While I have not made any mom friends in the city yet, I am relieved. Thinks went extra sour when I got a divorce. Once the moving van showed up at my house a phone tree was initiated to inform all the other moms. They all thought I was nuts since my husband was so hot. All their husbands with the good names were trolls.
    No one in New Haven knows any of my business. It's lovely.

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  9. Lol My dad and his family lives in a small town in Wisconsin. When I was a kiddo it was GREAT. Then I tried to move back when I was 17, ahhh... Nooo... My little brothers and sisters still live there, still go to localish community colleges. They have really really slim opportunities for fun. Driving the "Drag" is the weirdest one, I mean, drive three blocks and yee-Haw and the mall and the wal-mart then make a u-turn and do the same at the steak house and butter burger place. Really? What a waste of gas. I think they circle from like 9 to 11pm. We used to get all dressed up to walk along the road and watch. Ah youth. Also, when I first met my step sister (who has lived in this town her whole life) she was 8 and I was 10 and they came out to visit us in baltimore and all she wanted to do was ride the escalator. We did, like 900 times. She'd never seen one (although later on their local sears put one in)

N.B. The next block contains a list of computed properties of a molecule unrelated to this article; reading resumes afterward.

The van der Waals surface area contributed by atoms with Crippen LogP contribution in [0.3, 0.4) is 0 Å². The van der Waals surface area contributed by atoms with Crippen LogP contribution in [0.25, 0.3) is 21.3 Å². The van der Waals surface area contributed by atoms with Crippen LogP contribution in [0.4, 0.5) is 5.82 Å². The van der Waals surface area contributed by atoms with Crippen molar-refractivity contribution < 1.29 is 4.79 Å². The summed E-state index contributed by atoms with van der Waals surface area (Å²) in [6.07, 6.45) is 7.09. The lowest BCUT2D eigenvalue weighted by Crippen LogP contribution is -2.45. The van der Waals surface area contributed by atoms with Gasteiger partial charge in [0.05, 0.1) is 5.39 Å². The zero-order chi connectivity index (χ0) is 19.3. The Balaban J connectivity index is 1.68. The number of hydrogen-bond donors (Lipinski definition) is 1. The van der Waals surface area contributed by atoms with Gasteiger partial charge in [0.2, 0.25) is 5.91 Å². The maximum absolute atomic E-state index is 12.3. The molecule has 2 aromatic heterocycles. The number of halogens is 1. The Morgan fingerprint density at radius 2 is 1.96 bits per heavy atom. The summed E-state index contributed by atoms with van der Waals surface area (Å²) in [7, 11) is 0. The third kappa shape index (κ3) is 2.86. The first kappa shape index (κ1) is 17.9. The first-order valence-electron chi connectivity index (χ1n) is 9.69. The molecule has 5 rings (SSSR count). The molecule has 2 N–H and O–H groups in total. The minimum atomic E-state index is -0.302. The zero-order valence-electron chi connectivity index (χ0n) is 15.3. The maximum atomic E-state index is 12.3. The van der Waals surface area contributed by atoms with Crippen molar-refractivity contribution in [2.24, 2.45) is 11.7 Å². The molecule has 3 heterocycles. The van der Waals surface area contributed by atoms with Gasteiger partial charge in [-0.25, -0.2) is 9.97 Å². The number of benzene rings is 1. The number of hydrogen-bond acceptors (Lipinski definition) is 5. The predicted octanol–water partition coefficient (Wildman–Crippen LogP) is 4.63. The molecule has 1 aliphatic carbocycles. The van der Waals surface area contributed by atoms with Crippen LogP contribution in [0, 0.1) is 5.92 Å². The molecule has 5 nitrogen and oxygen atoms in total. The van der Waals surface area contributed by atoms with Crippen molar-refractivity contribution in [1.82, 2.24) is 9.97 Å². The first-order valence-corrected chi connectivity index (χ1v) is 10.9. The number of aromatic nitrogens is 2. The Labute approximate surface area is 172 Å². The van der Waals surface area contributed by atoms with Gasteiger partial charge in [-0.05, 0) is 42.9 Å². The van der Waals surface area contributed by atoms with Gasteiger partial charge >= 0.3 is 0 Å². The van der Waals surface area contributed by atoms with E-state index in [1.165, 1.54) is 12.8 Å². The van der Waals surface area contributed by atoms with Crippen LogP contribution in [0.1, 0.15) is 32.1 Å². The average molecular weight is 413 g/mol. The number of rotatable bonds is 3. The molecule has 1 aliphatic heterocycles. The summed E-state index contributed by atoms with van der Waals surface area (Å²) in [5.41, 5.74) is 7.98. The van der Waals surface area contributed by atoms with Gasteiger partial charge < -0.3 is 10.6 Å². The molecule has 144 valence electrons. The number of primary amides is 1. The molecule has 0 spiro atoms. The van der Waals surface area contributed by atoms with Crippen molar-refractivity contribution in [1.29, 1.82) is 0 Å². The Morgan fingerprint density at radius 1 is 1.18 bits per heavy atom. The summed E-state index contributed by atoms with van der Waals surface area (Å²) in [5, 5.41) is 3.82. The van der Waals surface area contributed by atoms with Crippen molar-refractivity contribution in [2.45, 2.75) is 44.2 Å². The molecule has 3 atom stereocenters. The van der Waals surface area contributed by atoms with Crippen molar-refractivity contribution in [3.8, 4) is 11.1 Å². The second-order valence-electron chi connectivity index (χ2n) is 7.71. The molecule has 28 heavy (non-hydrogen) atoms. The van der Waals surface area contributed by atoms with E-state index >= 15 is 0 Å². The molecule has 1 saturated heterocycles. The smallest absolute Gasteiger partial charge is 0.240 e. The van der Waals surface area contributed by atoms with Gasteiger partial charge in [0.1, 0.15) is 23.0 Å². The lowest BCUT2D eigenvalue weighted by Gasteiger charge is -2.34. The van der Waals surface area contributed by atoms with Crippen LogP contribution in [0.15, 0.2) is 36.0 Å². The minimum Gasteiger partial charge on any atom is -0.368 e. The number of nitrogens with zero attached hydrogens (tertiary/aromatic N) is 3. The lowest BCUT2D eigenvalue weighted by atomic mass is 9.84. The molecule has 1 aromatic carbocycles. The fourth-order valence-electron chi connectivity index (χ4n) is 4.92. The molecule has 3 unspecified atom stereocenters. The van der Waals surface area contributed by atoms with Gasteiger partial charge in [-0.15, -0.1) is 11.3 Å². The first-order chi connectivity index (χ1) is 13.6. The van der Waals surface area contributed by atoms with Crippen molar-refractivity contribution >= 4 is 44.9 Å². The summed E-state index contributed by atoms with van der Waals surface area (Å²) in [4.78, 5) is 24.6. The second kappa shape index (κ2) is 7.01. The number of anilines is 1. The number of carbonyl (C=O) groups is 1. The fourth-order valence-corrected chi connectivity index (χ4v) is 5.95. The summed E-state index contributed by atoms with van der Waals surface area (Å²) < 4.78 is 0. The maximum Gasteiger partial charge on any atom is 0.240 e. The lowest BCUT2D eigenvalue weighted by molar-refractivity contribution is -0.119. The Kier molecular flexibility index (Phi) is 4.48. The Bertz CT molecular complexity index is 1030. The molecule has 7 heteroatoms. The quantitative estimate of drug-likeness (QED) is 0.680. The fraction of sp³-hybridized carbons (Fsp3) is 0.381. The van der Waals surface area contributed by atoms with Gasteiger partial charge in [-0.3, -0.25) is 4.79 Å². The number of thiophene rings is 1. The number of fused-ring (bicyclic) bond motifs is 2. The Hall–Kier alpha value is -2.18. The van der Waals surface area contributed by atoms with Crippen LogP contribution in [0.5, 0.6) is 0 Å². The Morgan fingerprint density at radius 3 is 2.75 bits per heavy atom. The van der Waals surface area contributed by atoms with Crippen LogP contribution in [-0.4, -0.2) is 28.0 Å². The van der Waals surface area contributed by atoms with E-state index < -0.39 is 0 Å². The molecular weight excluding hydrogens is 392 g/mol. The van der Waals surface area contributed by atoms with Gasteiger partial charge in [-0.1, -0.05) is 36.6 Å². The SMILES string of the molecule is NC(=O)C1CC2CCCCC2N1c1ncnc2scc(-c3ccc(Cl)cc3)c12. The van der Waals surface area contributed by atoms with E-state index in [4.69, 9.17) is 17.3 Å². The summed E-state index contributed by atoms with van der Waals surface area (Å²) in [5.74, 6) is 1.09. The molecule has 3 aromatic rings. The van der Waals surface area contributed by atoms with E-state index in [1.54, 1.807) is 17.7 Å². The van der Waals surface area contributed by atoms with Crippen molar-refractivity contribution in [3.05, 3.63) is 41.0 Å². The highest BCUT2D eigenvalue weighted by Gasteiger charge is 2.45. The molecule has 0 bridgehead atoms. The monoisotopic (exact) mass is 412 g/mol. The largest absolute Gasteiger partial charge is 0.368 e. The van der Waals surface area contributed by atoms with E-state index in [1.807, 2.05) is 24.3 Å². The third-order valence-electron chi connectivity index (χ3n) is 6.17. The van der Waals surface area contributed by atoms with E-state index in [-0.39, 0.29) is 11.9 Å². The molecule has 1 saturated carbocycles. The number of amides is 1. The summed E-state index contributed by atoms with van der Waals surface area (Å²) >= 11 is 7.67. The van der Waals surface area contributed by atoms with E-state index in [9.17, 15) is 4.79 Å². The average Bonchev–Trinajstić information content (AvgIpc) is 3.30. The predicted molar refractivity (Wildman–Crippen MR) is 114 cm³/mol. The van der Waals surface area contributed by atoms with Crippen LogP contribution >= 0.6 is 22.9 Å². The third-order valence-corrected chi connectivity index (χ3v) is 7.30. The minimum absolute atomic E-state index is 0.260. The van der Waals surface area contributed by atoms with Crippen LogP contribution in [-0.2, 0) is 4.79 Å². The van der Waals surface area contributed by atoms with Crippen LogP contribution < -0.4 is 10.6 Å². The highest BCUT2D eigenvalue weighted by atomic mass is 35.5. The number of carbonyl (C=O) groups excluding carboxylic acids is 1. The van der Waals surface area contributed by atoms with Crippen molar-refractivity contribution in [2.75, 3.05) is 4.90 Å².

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  10. I was born in "small town" like that , except that it was a city with people behavin as if it was a small town . Just a circle of "important last names" It was disgusting. By luck i have a "good last name" there but I do hated to live there so I move thousands of miles away and to a different country :) that far I wanted to be.